PUBG Developers: “We f*#ked up.”
“What are we going to do? Dump $100 million into something that could literally be replaced by the new Call to Booty game?” is a statement I never thought I’de here from Tom Green, the creative at PUBG developer Bluehole. But it’s a statement he uttered after Epic announces their $100 million that was going into competitive Fortnite this year. I know I should be writing Fortnite Battle Royale, but at this point do you really think of the tower defense Fortnite game when someone says Fortnite?
“Watching someone loot for 20 minutes and then just sniped in the head, that’s boring? How about someone building and jumping around like a kid on drugs at a music festival, that eSports?”
The inevitable has started happening for Battle Royale
PUBG was the first hugely successful Battle Royale game, and since then many others have popped up. Some more successful than others with Fortnite leading the way in terms of popularity and size of its player base. But with bigger franchises entering the Battle Royale playing field, like Call of Duty and possibly Battlefield. There are reasons to be feeling the pressure, especially for the Battle Royle titles that are currently at the top.
I, therefore, have sympathy with Tom Green, who is clearly stressed. The suit and shirt he is wearing looks like they have been lived in for the past week or so.
Cosmetics makes money but doesn’t buy you players
Over recent months PUBG has taken a page out of the Fortnite book and started adding weapons skins and soon parachute skins. Some weapon skins can be earned, and other’s have to be paid for. Buying keys to crates to get certain skins has become a profitable business for both PUBG and Fortnite. But what a Battle Royale massive online multiplayer games needs, is players.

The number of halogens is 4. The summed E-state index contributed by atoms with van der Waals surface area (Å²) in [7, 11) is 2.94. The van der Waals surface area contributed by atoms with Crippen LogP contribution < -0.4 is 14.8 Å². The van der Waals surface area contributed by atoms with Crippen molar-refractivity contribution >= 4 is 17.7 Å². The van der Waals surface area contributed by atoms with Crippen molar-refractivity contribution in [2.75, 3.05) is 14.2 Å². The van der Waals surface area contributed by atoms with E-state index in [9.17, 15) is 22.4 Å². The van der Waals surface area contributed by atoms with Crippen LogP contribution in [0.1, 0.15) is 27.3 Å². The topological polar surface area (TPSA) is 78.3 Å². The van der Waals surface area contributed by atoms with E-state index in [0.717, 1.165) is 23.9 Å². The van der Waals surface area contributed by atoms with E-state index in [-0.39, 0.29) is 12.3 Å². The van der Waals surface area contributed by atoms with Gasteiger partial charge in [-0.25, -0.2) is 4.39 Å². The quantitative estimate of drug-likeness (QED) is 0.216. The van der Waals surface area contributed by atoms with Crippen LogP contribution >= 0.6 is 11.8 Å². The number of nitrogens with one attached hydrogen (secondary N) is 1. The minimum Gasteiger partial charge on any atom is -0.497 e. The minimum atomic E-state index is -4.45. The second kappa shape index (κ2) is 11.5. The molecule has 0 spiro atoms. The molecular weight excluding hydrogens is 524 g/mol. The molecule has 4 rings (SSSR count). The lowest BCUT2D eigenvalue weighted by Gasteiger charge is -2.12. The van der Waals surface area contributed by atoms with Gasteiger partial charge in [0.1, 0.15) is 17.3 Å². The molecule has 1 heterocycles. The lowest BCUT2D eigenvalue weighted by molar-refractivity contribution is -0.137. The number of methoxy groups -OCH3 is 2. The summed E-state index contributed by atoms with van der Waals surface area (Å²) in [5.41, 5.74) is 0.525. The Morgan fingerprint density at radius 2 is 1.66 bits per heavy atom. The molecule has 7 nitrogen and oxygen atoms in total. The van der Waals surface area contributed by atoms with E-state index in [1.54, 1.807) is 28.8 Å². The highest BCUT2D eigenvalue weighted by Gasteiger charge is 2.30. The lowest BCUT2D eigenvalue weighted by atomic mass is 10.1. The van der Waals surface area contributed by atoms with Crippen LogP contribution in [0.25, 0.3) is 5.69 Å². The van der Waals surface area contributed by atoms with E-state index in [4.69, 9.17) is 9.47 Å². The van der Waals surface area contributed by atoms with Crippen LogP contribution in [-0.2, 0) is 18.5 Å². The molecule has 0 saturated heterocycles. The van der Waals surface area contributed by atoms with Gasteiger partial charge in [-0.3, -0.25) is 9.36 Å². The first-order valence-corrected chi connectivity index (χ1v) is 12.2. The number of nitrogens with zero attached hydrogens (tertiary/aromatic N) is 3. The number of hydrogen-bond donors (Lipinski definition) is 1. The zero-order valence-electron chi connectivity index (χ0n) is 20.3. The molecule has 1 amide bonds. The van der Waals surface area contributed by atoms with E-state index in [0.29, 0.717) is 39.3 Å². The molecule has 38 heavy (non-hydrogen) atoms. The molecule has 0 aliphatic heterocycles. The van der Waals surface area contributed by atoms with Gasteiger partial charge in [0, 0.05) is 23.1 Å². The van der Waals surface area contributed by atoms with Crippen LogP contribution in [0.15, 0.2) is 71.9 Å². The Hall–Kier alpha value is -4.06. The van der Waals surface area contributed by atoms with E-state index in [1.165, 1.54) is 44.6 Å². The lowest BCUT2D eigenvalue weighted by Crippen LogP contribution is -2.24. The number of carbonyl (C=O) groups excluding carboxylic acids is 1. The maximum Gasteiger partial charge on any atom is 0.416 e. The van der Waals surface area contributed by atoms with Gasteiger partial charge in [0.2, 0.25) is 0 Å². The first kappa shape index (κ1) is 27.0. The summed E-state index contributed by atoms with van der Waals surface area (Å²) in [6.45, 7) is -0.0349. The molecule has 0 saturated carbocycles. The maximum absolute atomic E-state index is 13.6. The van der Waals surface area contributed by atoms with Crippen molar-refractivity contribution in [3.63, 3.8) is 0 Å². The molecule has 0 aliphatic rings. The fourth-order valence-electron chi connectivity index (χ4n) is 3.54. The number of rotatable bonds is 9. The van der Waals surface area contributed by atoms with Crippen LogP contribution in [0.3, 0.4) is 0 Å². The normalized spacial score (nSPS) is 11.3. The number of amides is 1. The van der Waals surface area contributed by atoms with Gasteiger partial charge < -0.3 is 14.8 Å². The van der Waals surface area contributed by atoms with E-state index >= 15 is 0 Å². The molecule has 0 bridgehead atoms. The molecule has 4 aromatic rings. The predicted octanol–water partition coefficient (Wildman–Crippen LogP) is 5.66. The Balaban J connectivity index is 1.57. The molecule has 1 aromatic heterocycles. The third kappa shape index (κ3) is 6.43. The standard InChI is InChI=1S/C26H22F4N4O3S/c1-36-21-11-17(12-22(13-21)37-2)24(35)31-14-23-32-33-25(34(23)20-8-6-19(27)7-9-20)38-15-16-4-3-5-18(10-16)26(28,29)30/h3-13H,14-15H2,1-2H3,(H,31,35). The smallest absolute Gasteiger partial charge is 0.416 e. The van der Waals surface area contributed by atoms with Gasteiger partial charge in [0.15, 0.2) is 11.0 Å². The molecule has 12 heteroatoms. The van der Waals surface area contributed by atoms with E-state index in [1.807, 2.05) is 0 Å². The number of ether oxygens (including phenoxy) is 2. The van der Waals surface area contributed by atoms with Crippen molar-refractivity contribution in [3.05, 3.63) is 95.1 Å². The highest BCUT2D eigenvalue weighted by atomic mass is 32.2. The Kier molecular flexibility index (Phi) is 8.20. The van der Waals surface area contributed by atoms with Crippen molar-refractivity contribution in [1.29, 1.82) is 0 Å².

“Skins and other cosmetic items will earn you revenue in the short term, but it will not fix performance issues, Netcode or general bugs in the game. That’s a lesson ware taking much longer to learn that we initially thought we would. We had millions of game testers, paying us to test our broken game. I thought we would have started listening to them somewhere over the past year.” as Tom Green says this, he lets out an audible sigh.
Problems might not be easy to fix, and gamers are needy creatures
It’s not an easy situation. The most cunty of online creatures is the online gamer. They are a vocal bunch the easily flocks to forums and social media to share their disgust with low frame rates, performance issues and server downtime.
“We fucked up. Simple as that, but how do we fix it? Do we make our game free, and give people their money back like that Darwin game? Is anyone still playing that game? What we need are gamers to keep playing PUBG and to get that we need to fix the Netcode and performance issues. That’s what we need to do.”
The performance and Netcode is definitely the biggest issues and the PUBG player base has been shrinking with many players reporting having a hard time finding First Person Perspective matches. The bugs in the game where cars hit invisible walls or other funny situations happen is more accepted by players because of its comedic value. Ultra low dropping frame rates and game crashes does not often lead to the creation of hilarious content.